Great Streets for Los Angeles: Bring it!

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Great Streets for Los Angeles: Bring it!

June 6, 2014 Uncategorized 2

Great Streets or Greater Streets? That’s the question.

I went to Garcetti’s presentation on short notice because who doesn’t want something more than just good streets? I must have looked excited enough, that they let me ramble on television!

Garcetti & Englander holding court

Garcetti & Englander holding court

It was actually the first time I saw our Mayor speak in person and I have to say that I’m impressed. He’s comfortable, a good listener and responds very well to questions. He comes across a little wooden on television, but is a very natural and fluent speaker up close.

As for the streets themselves, it sounds awesome, but we’re not even at the schematics stage. We do know that fifteen streets have been selected, one for every district in the city. The idea is to make these streets more friendly to pedestrians and businesses(and possibly bicyclists) in these designated areas. Landscaping, signage, street art, sculptures and bike racks are some of the design elements to help spruce up our sidewalks.

The Mayor points to Sunset Junction and Glendale Boulevard in Atwater Village of examples he would like to emulate. If he can bring that type of magic to our streets, I’m all in.

The costs of these projects are to be mitigated by combining the efforts of nine departments he named to help eliminate the redundancy that I can only assume plague normal projects. Yes, nine. Later that night I heard Kevin James, the President of Public Works, speak to our city’s Bicycle Action Committee. Of the many road problems brought up, he suggested LADOT, Caltrans and DWP shared responsibility on solving some of these street issues. Yikes!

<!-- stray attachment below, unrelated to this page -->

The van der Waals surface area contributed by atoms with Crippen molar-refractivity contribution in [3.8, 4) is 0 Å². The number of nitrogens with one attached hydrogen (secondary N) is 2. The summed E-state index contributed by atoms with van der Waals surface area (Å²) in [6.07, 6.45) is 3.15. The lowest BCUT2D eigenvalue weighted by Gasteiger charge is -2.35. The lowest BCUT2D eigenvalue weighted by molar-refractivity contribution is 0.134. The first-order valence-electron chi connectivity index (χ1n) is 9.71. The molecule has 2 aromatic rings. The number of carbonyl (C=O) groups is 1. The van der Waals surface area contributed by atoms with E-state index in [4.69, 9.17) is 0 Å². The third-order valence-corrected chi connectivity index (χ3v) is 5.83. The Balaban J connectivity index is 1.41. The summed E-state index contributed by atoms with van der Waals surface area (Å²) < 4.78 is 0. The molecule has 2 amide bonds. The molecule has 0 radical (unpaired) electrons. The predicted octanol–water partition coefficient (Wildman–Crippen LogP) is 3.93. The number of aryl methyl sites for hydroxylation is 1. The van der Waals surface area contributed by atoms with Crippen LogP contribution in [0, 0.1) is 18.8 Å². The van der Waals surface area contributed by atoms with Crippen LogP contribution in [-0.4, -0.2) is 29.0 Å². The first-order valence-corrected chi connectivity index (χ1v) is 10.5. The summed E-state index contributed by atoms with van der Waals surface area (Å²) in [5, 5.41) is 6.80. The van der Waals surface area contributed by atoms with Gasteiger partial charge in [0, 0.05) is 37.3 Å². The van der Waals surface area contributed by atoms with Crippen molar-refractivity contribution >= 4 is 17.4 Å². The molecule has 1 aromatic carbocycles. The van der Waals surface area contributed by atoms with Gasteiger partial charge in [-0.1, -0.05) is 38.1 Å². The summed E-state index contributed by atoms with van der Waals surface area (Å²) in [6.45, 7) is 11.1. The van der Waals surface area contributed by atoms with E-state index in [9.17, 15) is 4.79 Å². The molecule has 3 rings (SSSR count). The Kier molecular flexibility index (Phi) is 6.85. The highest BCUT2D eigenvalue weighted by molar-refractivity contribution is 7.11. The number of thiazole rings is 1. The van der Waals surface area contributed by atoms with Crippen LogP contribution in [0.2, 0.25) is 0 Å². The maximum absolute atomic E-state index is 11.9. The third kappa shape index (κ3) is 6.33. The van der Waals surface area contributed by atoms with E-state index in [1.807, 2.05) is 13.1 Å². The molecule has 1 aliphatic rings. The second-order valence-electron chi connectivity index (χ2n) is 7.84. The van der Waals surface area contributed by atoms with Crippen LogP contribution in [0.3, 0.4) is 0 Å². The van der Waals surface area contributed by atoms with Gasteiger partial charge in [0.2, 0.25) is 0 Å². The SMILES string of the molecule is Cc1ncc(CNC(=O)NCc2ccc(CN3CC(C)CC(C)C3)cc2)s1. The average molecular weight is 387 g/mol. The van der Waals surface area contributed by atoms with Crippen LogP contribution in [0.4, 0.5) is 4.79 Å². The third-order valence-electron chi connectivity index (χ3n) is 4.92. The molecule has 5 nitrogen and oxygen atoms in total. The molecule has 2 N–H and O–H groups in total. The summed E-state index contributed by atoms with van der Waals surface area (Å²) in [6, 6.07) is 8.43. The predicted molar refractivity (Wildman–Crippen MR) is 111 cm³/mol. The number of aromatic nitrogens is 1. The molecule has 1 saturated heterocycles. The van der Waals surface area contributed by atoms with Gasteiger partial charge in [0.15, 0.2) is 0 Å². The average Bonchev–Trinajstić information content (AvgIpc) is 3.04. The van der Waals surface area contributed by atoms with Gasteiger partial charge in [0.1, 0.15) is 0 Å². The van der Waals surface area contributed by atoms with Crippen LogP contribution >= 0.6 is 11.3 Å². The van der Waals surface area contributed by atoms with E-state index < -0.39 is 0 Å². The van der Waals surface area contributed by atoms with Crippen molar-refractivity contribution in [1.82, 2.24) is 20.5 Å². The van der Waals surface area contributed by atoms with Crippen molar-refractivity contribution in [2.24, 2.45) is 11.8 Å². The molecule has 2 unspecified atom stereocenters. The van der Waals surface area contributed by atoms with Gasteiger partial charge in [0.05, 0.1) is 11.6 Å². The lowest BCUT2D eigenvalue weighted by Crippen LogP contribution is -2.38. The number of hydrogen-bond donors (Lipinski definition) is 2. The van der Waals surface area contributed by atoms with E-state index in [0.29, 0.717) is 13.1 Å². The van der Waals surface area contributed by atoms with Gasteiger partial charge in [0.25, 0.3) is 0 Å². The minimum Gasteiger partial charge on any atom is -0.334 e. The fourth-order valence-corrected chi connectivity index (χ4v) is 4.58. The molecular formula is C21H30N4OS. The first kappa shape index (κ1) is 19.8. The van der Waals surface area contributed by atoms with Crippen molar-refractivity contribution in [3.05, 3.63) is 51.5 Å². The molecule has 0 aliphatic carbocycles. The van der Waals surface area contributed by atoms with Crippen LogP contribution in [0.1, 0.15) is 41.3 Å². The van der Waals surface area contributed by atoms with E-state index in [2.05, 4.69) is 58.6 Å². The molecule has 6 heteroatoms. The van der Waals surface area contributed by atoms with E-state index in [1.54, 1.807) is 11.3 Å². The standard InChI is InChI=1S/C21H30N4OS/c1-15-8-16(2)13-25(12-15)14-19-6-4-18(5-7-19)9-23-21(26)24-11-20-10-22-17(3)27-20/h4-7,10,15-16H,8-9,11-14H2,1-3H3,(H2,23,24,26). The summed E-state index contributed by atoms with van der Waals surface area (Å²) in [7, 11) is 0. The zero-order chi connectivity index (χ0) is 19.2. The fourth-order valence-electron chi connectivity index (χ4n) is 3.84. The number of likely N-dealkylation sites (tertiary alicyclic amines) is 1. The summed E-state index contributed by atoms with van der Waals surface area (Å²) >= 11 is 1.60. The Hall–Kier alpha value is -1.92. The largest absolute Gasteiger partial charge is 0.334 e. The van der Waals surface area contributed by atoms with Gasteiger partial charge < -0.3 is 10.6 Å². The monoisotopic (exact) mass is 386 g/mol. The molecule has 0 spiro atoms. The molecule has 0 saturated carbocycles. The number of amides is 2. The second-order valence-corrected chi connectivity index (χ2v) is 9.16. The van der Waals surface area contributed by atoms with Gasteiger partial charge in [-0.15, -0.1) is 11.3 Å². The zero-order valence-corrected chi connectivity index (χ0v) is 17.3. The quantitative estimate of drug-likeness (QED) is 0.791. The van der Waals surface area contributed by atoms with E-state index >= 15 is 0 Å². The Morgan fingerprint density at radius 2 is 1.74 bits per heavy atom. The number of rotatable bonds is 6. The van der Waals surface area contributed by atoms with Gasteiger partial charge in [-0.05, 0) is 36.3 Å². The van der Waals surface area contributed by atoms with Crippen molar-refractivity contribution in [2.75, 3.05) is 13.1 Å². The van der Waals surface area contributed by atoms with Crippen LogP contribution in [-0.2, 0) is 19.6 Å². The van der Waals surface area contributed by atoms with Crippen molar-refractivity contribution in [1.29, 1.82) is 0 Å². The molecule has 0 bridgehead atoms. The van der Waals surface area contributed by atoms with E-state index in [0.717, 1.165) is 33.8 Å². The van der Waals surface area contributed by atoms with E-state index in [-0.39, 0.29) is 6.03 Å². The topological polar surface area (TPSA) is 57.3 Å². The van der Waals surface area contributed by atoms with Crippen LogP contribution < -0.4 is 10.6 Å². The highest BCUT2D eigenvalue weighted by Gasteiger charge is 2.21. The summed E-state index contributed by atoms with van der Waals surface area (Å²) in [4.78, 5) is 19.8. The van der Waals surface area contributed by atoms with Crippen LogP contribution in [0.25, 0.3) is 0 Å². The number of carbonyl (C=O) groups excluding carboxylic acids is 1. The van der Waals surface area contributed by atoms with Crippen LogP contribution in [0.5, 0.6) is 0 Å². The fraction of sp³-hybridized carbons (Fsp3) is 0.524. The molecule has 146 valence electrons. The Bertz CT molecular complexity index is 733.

Of the streets selected, I think the Mayor did a good job as a whole. There were almost two hundred applications for this project city wide, so it’s very easy to nitpick at these choices, which I’ll do right now!

My favorite choice of them all is the selection of Central Avenue in District 9. Los Angeles has a lot of history to remember, but its past as a jazz scene has gone largely forgotten. Although there’s still reminders  of that era with the Dunbar Hotel, murals and jazz park, this could be the type of recognition that puts this historic area back on the map.

Standing Room(in the street) Only!

Standing Room(in the street) Only!

Hollywood Blvd is a bit of a question mark to me. First of all, it is one of the most famous streets in the world already filled the to brim with tourists and brawling superheros. Secondly, you already have a number of unique sculptural and lighting elements spread throughout that sends the message you’re in the movie capital of the world. The sidewalk itself isn’t in need of much improvement either unless they can remove the Backstreet Boys from the Walk of Fame.

The San Fernando Valley has five inclusions which sounds like a lot, but you forget that this area is represented by seven councilmen. Interestingly enough, all of these selections are poised to spice up areas that are largely children of mid-century planning. At least nothing was chosen in front of a Westfield.